If the marijuana industry ends up being a clone of the tobacco industry, will legalization supporters experience buyers’ remorse? It depends who you ask.

Well, you could ask me. I don’t care what they’re legalizing. This stinks. It’s crony capitalism without even a veneer of decency, and if it applied to anything else nobody would have the gall to ever let it see the light of day. If this is the price of pot legalization, count me out.

1Technically, no names are actually in the initiative. Instead, it limits marijuana cultivation to ten specific parcels of land that are owned by the ten investors. Also, individuals are allowed to cultivate small amounts for their own recreational use if they get a licence.

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NORML Hesitantly Backs Ohio Legalization Initiative

A campaign to legalize medical and recreational cannabis in Ohio has garnered a big endorsement from NORML, but the marijuana lobbying organization isn’t thrilled with a key business-related aspect of the measure.

NORML decided to get behind Issue 3, the legalization measure being pushed by Responsible Ohio. However, it expressed concern that the initiative calls for just 10 legal cultivation sites, all of which would be owned by wealthy campaign investors.

Keith Stroup, who founded NORML in 1970 and is now legal counsel for the organization, wrote on the organization’s website that such a restriction is a “perversion of the initiative process,” and he called the ballot measure a “bitter pill to swallow.”

“In this instance, the initiative process is being used to try to make the rich and powerful even more rich and more powerful,” Stroup wrote. “But currently Issue 3 is the only option available to stop the senseless and destructive practice of arresting marijuana smokers in Ohio.”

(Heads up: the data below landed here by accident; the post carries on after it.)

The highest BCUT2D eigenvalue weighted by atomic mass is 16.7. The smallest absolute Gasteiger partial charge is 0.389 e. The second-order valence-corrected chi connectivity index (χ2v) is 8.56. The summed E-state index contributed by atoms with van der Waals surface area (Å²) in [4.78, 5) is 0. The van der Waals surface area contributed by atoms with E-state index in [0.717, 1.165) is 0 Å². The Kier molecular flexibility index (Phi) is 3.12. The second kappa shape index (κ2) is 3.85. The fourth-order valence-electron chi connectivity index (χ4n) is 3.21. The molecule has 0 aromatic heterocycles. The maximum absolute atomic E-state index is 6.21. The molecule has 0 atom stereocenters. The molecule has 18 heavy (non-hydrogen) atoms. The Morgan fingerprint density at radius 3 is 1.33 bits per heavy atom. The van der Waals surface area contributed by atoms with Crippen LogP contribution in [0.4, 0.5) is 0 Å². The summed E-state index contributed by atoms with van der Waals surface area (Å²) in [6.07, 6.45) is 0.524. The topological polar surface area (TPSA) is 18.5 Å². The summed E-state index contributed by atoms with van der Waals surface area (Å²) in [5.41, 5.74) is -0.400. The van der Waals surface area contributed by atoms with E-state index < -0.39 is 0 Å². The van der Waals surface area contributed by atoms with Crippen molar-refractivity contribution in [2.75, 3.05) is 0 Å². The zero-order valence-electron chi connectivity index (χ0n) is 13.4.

The NORML board of directors therefore voted to support the measure, but some board members abstained to note their opposition for the record, and one even flat-out opposed the initiative, Stroup wrote.

Issue 3 will be on the ballot this November in Ohio.

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Ohio voters have 2 opposing marijuana issues on November ballot

YOUNGSTOWN, Ohio (WKBN) – Ohio voters will have to decide on two opposing ballot questions in November.

One issue would allow recreational marijuana use, but the other issue would take away most of the framework of that law.

The Responsible Ohio amendment is Issue 3 and would make growing, selling and using marijuana in Ohio legal. Backers say the new law would free up the courts and bring in millions in tax dollars. Growing would be done at 10 sites around the state. The locations of the sites have already been chosen.

The state assembly put their own issue on the ballot. Issue 2 would make the marijuana cartel illegal immediately.

What analysts do not know is what will happen if both issues pass.

“Now that’s a tricky question that not many people know the answer to. Some say one could trump the other. Some say the one with the most votes wins,” said Faith Oltman of Responsible Ohio.

If the anti-monopoly measure passes, Oltman said that will mean the end of voter’s say in legalizing marijuana.